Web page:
Tanden has occasionally clashed with Sanders and his allies, with the senator criticizing the CAP think tank over its reliance on corporate donations. The identities of these donors and whether they might have business before the OMB next year could be a source of scrutiny as Tanden navigates the Senate confirmation process.

A CAP official said in an email that less than 2.5% of the organization’s funding came from corporate sources and that its research frequently broke with the wishes of its donors.

Meanwhile, Briahna Joy Gray, a former Sanders spokeswoman, called Tanden‘s selection “less of an olive branch than a middle finger to the left.” But several prominent liberal lawmakers and economists, including Sens. Sherrod Brown, D-Ohio, and Elizabeth Warren, D-Mass., as well as Rep. Barbara Lee, D-Calif., defended Tanden on Monday.

Tanden declined to comment for this report, as did a spokesman for Sanders.

Part of Tanden‘s appeal to Biden’s team is her wide range of experience leading the CAP, which is one of the largest think tanks in Washington and deals with national security, domestic security, and economic policy – all areas that the OMB director oversees, according to person familiar with the transition. Biden’s team is expected to frequently highlight Tanden‘s hardscrabble upbringing, according to people close to the nomination process who spoke on the condition of anonymity to discuss private deliberations.

The daughter of Indian immigrants, Tanden was raised by a single mother who relied on government assistance programs before attending the University of California at Los Angeles and Yale University’s law school.

“After my parents were divorced when I was young, my mother relied on public food and housing programs to get by,” Tanden tweeted Monday. “Now, I’m being nominated to help ensure those programs are secure, and ensure families like mine can live with dignity. I am beyond honored.”

Tanden held prominent policy positions in the administrations of Presidents Bill Clinton and Barack Obama, and her resume played a role in her selection to lead the OMB. She has denied playing a role in Clinton’s welfare policy, which many Democrats now view as a mistake. At the Center for American Progress, Tanden also helped push the party left on budget and spending issues, though she initially expressed openness to cutting Social Security and Medicare along with many other Washington liberals at the time.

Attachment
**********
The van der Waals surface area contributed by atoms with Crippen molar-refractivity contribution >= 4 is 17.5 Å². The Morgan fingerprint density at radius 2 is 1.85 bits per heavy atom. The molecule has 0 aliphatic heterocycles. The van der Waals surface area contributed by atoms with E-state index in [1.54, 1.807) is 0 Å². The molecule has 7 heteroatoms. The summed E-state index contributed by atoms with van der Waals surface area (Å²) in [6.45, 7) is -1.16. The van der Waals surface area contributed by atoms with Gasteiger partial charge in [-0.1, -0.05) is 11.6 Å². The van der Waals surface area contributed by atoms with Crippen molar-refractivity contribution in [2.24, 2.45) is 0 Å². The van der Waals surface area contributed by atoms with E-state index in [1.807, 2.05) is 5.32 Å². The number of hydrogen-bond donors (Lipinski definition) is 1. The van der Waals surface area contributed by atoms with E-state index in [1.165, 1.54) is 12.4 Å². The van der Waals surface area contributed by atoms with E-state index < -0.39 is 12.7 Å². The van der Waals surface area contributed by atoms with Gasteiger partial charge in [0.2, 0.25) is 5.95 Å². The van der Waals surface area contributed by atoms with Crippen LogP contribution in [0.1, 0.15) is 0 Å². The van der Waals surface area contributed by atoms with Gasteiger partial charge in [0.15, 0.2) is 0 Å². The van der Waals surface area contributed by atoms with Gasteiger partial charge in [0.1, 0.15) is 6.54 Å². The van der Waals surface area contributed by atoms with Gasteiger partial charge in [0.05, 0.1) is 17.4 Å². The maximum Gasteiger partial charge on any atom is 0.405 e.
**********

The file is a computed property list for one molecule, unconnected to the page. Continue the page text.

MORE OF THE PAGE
In 2012, the think tank was riven by a debate over how to raise taxes on the rich in their official proposal for replacing the then-expiring tax cuts from the George W. Bush administration. Tanden pushed forcefully, and successfully, for the center to adopt a position of a higher 39.6% top marginal bracket, according to people who spoke on the condition of anonymity to reveal the nature of the internal debate.

Tanden also oversaw the creation of a liberal coalition group, called Hands Off, devoted to fighting back against Republican efforts to cut social programs such as food stamps. The Center for American Progress helped lead the charge against many of the changes pushed by Trump’s budget office, from new policies designed to make it harder for immigrants to secure government assistance to rules limiting government regulations. Her allies say that experience makes her almost uniquely well suited to rollback many of the steps taken by the Trump administration.

“CAP has been at the center of most of the big fights through four years of Trump,” said Lisa Gilbert, executive vice president of Public Citizen, a left-leaning policy group. “That speaks to someone coming in who knows what norms were broken – and where we will have to throw down.”